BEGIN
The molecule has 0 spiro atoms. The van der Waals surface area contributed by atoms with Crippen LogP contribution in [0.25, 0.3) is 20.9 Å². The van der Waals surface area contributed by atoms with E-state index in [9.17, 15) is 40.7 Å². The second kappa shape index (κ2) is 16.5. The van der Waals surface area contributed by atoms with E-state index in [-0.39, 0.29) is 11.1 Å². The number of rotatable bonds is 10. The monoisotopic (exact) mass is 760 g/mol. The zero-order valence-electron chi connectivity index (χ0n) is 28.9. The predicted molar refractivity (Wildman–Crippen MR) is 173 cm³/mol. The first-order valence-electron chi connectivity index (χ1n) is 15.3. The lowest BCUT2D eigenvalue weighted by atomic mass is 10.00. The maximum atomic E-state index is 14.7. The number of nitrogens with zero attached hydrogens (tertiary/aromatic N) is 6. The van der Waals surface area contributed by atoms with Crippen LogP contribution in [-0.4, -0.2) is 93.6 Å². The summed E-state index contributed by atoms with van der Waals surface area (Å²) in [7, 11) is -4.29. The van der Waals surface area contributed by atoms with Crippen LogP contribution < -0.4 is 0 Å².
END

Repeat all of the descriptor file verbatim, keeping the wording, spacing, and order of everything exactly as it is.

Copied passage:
The molecule has 0 spiro atoms. The van der Waals surface area contributed by atoms with Crippen LogP contribution in [0.25, 0.3) is 20.9 Å². The van der Waals surface area contributed by atoms with E-state index in [9.17, 15) is 40.7 Å². The second kappa shape index (κ2) is 16.5. The van der Waals surface area contributed by atoms with E-state index in [-0.39, 0.29) is 11.1 Å². The number of rotatable bonds is 10. The monoisotopic (exact) mass is 760 g/mol. The zero-order valence-electron chi connectivity index (χ0n) is 28.9. The predicted molar refractivity (Wildman–Crippen MR) is 173 cm³/mol. The first-order valence-electron chi connectivity index (χ1n) is 15.3. The lowest BCUT2D eigenvalue weighted by atomic mass is 10.00. The maximum atomic E-state index is 14.7. The number of nitrogens with zero attached hydrogens (tertiary/aromatic N) is 6. The van der Waals surface area contributed by atoms with Crippen LogP contribution in [-0.4, -0.2) is 93.6 Å². The summed E-state index contributed by atoms with van der Waals surface area (Å²) in [7, 11) is -4.29. The van der Waals surface area contributed by atoms with Crippen LogP contribution < -0.4 is 0 Å².